Appeal from the United States District Court for the Northern District of Illinois, Eastern Division. No. 93 C 4329 -- William T. Hart, Judge.
Before KANNE and ROVNER, Circuit Judges, and SHABAZ, District Judge. *fn*
This case affords a view of an unfortunately common situation faced by teachers in many public schools today. The incident occurred in a suburban community west of Chicago in Kane County, Illinois. The undisputed facts are as follows.
When business teacher James Cliffe returned to his Batavia High School classroom after a few minutes' absence, two sixteen-year-old female students, Heather Wallace and Kim Fairbanks, were facing each other screaming and calling each other "fucking bitches." Cliffe ordered both girls to take their seats and be quiet. That tactic didn't work. Wallace sat down but stood up again when Fairbanks approached her yelling, "I'm going to kick your ass right here and now." Cliffe again told both students to sit down. Wallace did so, but Fairbanks attempted to take a swing at Wallace. Cliffe stepped between the two girls. While facing Fairbanks, Cliffe told Wallace to get her books and leave the classroom.
Wallace gathered up her books and began to walk out of the classroom -- slowly. Cliffe reached over another student's desk and took Wallace by her left wrist to speed her exit. As Cliffe pulled Wallace, she bent over the desk. Cliffe told Wallace to hurry up and grasped her right elbow to move her out of the classroom. Wallace stopped her movement toward the door and told Cliffe to let go. When Cliffe released his hold on Wallace, she walked out of the classroom and slammed the door. A fight indeed did occur later in the day. Both girls were suspended from the school for three days.
Wallace claims the contact with Cliffe caused injury to her elbow. Through her mother, she sued Cliffe and the Batavia School Corporation under 42 U.S.C. sec. 1983, alleging violations of her Fourth Amendment right against unreasonable seizures and her Fourteenth Amendment right to substantive due process. The district court granted defendants' motion for summary judgment, and Wallace appeals that ruling.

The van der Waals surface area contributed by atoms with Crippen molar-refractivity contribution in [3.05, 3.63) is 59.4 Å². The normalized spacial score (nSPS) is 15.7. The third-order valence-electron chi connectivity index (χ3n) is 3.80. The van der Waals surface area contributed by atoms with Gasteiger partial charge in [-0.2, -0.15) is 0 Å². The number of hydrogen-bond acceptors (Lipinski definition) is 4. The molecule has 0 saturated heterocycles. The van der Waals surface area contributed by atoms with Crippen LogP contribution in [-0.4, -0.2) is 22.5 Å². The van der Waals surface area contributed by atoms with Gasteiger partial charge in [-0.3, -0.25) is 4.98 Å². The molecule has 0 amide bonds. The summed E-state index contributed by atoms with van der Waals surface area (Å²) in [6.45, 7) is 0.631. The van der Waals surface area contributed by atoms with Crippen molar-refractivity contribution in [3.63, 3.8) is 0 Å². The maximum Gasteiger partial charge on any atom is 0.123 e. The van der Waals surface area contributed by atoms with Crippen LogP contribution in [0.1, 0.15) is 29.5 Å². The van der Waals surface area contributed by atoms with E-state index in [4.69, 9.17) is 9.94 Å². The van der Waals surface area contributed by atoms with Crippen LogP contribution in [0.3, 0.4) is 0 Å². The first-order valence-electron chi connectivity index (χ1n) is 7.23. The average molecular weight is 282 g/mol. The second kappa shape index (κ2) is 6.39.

We review grants of summary judgment de novo. Cornfield by Lewis v. School Dist. No. 230, 991 F.2d 1316, 1320 (7th Cir. 1993). "The non-moving party cannot rest on the pleadings alone, but must identify specific facts to establish that there is a genuine triable issue." Id. Wallace must make a showing sufficient to establish any essential element of her cause of action for which she will bear the burden of persuasion at trial. Celotex Corp. v. Catrett, 477 U.S. 317, 322, 106 S. Ct. 2548, 2552-53 (1986). She must show that there is more than merely metaphysical doubt as to the material facts. Matsushita Elec. Indus. Co., Ltd. v. Zenith Radio Corp., 475 U.S. 574, 586, 106 S. Ct. 1348, 1356 (1986). If we do not find evidence sufficient to sustain a jury verdict in favor of Wallace, we will affirm the district court's grant of summary judgment. Cornfield, 991 F.2d at 1320; see Edwards ex rel. Edwards v. Rees, 883 F.2d 882, 884 (10th Cir. 1989) (finding summary judgment appropriate where court concluded that facts taken in light most favorable to non-movant did not amount to unreasonable seizure in school).
Fourth Amendment in the School Context
Wallace theorizes that Cliffe violated her Fourth Amendment right to be free from unreasonable seizures when he grabbed her elbow and wrist. The Fourth Amendment, which protects individuals' liberty and privacy interests, principally applies in the context of law enforcement, preventing police from searching private areas without a warrant absent exigent circumstances and from seizing suspected criminals unreasonably. See Ingraham v. Wright, 430 U.S. 651, 673 n.42, 97 S. Ct. 1401, 1414 n.42 (1977) (noting "[t]he principal concern of the Fourth ...